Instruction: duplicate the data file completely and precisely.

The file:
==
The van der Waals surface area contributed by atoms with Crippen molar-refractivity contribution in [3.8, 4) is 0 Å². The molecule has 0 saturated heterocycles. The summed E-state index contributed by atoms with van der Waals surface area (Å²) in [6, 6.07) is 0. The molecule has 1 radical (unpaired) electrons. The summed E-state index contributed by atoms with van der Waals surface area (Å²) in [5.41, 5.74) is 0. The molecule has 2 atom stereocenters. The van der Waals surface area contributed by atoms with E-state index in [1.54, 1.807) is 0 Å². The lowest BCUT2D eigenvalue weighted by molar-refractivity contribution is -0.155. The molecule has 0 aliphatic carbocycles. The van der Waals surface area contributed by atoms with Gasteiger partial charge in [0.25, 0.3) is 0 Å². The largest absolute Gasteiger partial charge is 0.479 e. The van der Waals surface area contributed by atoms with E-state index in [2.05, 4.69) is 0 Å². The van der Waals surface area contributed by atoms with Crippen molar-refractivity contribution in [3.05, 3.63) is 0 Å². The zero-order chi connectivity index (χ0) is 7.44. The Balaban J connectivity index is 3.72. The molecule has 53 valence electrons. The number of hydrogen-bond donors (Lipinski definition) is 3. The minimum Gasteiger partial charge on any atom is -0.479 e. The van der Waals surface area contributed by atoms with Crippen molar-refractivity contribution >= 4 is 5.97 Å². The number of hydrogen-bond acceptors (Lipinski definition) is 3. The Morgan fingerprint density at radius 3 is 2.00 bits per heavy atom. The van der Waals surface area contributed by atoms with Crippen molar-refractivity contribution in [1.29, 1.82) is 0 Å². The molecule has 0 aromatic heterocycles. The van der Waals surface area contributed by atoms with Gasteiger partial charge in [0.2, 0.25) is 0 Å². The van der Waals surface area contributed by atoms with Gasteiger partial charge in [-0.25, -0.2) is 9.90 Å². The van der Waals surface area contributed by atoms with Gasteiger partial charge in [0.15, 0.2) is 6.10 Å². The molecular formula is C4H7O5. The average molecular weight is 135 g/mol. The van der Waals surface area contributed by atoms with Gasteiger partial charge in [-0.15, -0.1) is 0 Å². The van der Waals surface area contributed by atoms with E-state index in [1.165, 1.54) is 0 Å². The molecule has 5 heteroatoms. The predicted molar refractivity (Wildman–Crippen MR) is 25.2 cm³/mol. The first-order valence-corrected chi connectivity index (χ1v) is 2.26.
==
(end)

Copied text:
The van der Waals surface area contributed by atoms with Crippen molar-refractivity contribution in [3.8, 4) is 0 Å². The molecule has 0 saturated heterocycles. The summed E-state index contributed by atoms with van der Waals surface area (Å²) in [6, 6.07) is 0. The molecule has 1 radical (unpaired) electrons. The summed E-state index contributed by atoms with van der Waals surface area (Å²) in [5.41, 5.74) is 0. The molecule has 2 atom stereocenters. The van der Waals surface area contributed by atoms with E-state index in [1.54, 1.807) is 0 Å². The lowest BCUT2D eigenvalue weighted by molar-refractivity contribution is -0.155. The molecule has 0 aliphatic carbocycles. The van der Waals surface area contributed by atoms with Gasteiger partial charge in [0.25, 0.3) is 0 Å². The largest absolute Gasteiger partial charge is 0.479 e. The van der Waals surface area contributed by atoms with E-state index in [2.05, 4.69) is 0 Å². The van der Waals surface area contributed by atoms with Crippen molar-refractivity contribution in [3.05, 3.63) is 0 Å². The zero-order chi connectivity index (χ0) is 7.44. The Balaban J connectivity index is 3.72. The molecule has 53 valence electrons. The number of hydrogen-bond donors (Lipinski definition) is 3. The minimum Gasteiger partial charge on any atom is -0.479 e. The van der Waals surface area contributed by atoms with Crippen molar-refractivity contribution >= 4 is 5.97 Å². The number of hydrogen-bond acceptors (Lipinski definition) is 3. The Morgan fingerprint density at radius 3 is 2.00 bits per heavy atom. The van der Waals surface area contributed by atoms with Crippen molar-refractivity contribution in [1.29, 1.82) is 0 Å². The molecule has 0 aromatic heterocycles. The van der Waals surface area contributed by atoms with Gasteiger partial charge in [0.2, 0.25) is 0 Å². The van der Waals surface area contributed by atoms with Gasteiger partial charge in [-0.25, -0.2) is 9.90 Å². The van der Waals surface area contributed by atoms with Gasteiger partial charge in [0.15, 0.2) is 6.10 Å². The molecular formula is C4H7O5. The average molecular weight is 135 g/mol. The van der Waals surface area contributed by atoms with Gasteiger partial charge in [-0.15, -0.1) is 0 Å². The van der Waals surface area contributed by atoms with E-state index in [1.165, 1.54) is 0 Å². The molecule has 5 heteroatoms. The predicted molar refractivity (Wildman–Crippen MR) is 25.2 cm³/mol. The first-order valence-corrected chi connectivity index (χ1v) is 2.26.